Tucked away on Polett Walk between Broad Street and Liacouras Walk sits The Conwell Inn, Main Campus’ only hotel.
Originally a set of Philadelphia row homes, the space became sorority row in the 1950s and then a multipurpose building. Teres Holdings, LLC acquired the space in the early 2000s and the Conwell Inn opened its doors on Sept. 7, 2001.
Opening days before the Sept. 11 attacks put a strain on the hotel’s debut but it managed to stay afloat during a low point for the industry.
“It was probably the worst time in the [recent] history of the U.S. [to open a hotel] but they made it work and it got stronger and stronger,” said Justin Walsh, the general manager of the Conwell Inn. “We just passed our 11th year anniversary and we’re coming up on our 12th.”
With 22 rooms, the Conwell Inn can hold approximately 70 guests at full occupancy.
“The thing we try to push is, [because we have] only 22 rooms, we can give the feel of a bed and breakfast,” Walsh said. “We will give personal attention and give the fact that you’re not a rewards number, you’re not a reservation number. You’re our guest, and we treat our guests as such. That’s what I like about having a smaller property – it allows you to do that.”
Although the hotel is on Main Campus, it is not exclusively catered to Temple-related patrons.
“It’s something [previous managers] didn’t see as an opportunity when [the Conwell Inn] opened,” Walsh said. “They didn’t see us fit into the niche of a Philadelphia hotel, we were seen as a Temple hotel, we were built to be a Temple hotel. And while we are a Temple hotel – Temple gives us a ton of business and we couldn’t survive without them – we do in fact have a ton of people that are just coming to Philadelphia to come to Philadelphia. We have a 50-50 split between [our guests] who are Temple related versus not Temple related.”
Some international guests enjoy the small perks that come with staying at a hotel just outside the busier, more in-demand Center City, he added.
“They love it,” Walsh said. “One of the primary things we see is a lot of overseas travelers who are used to using public transportation on a regular basis. Staying outside the [center of] city for $30 or $40 cheaper per night makes sense to them when they can walk two blocks and get the subway and make it into Center City. Most of our outside non-Temple related business is overseas businessmen coming to Philadelphia.”
While celebrities may stay in Center City hotels, the Conwell Inn has hosted prominent people in their own right.
“[We’ve hosted] no one crazy notable, at least no one that I’ve seen in my time here,” Walsh said. “I’ve heard stories of Bill Cosby stopping in. I don’t know how true they are but people, especially through guest speakers and guest lecturers we see notable people, but I wouldn’t say pop culture notable. We’ve had Pulitzer Prize winners and people who are recognizable in their field that are somewhat more rightfully known than pop culture figures.”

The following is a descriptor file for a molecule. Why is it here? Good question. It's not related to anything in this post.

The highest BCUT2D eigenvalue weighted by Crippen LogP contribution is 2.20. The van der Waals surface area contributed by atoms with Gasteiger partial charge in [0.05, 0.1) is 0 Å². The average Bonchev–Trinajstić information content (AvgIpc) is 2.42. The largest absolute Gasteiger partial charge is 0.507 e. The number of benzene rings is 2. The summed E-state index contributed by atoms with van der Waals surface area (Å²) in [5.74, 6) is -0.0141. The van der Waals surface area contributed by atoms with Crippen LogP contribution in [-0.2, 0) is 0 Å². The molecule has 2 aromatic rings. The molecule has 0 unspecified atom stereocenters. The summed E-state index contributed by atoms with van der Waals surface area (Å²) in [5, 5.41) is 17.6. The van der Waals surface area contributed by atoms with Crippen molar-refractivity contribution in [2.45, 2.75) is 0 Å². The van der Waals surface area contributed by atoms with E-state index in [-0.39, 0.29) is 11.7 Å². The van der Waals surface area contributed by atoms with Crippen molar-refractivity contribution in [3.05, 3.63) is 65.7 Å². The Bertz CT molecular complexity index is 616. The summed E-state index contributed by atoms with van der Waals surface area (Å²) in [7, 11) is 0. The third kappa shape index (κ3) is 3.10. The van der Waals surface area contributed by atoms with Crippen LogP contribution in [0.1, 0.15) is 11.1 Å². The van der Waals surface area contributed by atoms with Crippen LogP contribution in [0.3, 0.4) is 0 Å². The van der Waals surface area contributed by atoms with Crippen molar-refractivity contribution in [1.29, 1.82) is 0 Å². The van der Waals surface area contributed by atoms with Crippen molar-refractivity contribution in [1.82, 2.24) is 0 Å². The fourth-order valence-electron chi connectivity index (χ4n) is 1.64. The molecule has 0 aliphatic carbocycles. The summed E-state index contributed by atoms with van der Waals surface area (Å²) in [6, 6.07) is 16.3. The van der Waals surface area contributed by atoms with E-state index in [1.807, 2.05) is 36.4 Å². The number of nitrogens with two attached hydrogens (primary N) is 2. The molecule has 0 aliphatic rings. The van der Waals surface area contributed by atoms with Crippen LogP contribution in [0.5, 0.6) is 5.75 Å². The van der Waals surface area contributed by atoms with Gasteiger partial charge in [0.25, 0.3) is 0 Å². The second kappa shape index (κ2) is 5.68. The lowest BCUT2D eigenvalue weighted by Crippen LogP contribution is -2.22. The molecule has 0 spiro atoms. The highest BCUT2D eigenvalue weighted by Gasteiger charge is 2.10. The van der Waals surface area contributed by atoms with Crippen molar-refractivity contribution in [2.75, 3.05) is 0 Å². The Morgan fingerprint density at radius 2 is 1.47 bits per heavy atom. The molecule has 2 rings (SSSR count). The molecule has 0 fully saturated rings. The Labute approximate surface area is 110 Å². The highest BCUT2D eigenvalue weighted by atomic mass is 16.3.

One of the challenges the Conwell Inn faces, because of its smaller size, is the ability to host large groups, especially sports teams.
“If it’s only a fencing team that needs about five rooms, it’s a piece of cake,” Walsh said. “A football team – not gonna happen. The Conwell Inn has never really been a group hotel. I’ve tried to change that. I’ve tried to bring more and more groups in. The hotel I used to work at was a group hotel with way more rooms.”
Walsh added: “The annoying thing is, say I get a proposal for a 20-room group and I only have 18 open, I’m not losing one reservation – I’m losing 20 reservations. In order to make that up I have to sell 18 individual rooms.”
Part of the Conwell Inn’s charm, Walsh said, is the individual attention the staff can give guests.
Dr. Ceridwyn King, a professor in the tourism and hospitality department, said the main advantage hotels like the Conwell Inn have is the ability to be there for guests.
“You’re seeing the rise of the boutique hotel because a lot of these global brands are very vanilla,” King said. “They’re vanilla in the sense they’re trying to standardize and keep providing superior guest experience but in doing that they lose their ability to be flexible and be responsive to consumers – boutique hotels are not bound by that.”
King added freedom to alter aesthetics makes the experience in smaller, boutique hotels more unique. She said a typical consumer could be shown two rooms in two different upscale hotels and not know the difference between them.
The Conwell Inn is beginning to make small alterations to room décor and furniture to keep up with modern day consumer expectations.
“It’s going to where it’s never gone before,” Walsh said. “We’re definitely trying to keep the old world charm but throw you new world conveniences. We’ve had box TVs since we opened and we’re switching to flat screen 27-inch LG TVs. We’re getting all new linens and draperies to brighten up the rooms and bring fresh patterns to some of the trending patterns into our rooms. We’re trying to keep the integrity but still throw some trends into it.”
Walsh added that any renovations to the Conwell Inn would all be soft since the building is relatively new.
“In terms of a hard renovation nothing is really scheduled and nothing is really needed,” Walsh said. “One of the things is the building itself, the inside of the building was only built 10 years ago. So everything is structurally brand new. A lot of it is just aesthetics.”
A soft grand reopening will be set for early March 2013.
Luis Fernando Rodriguez can be reached at firstname.lastname@example.org and on Twitter at @theluisfernando.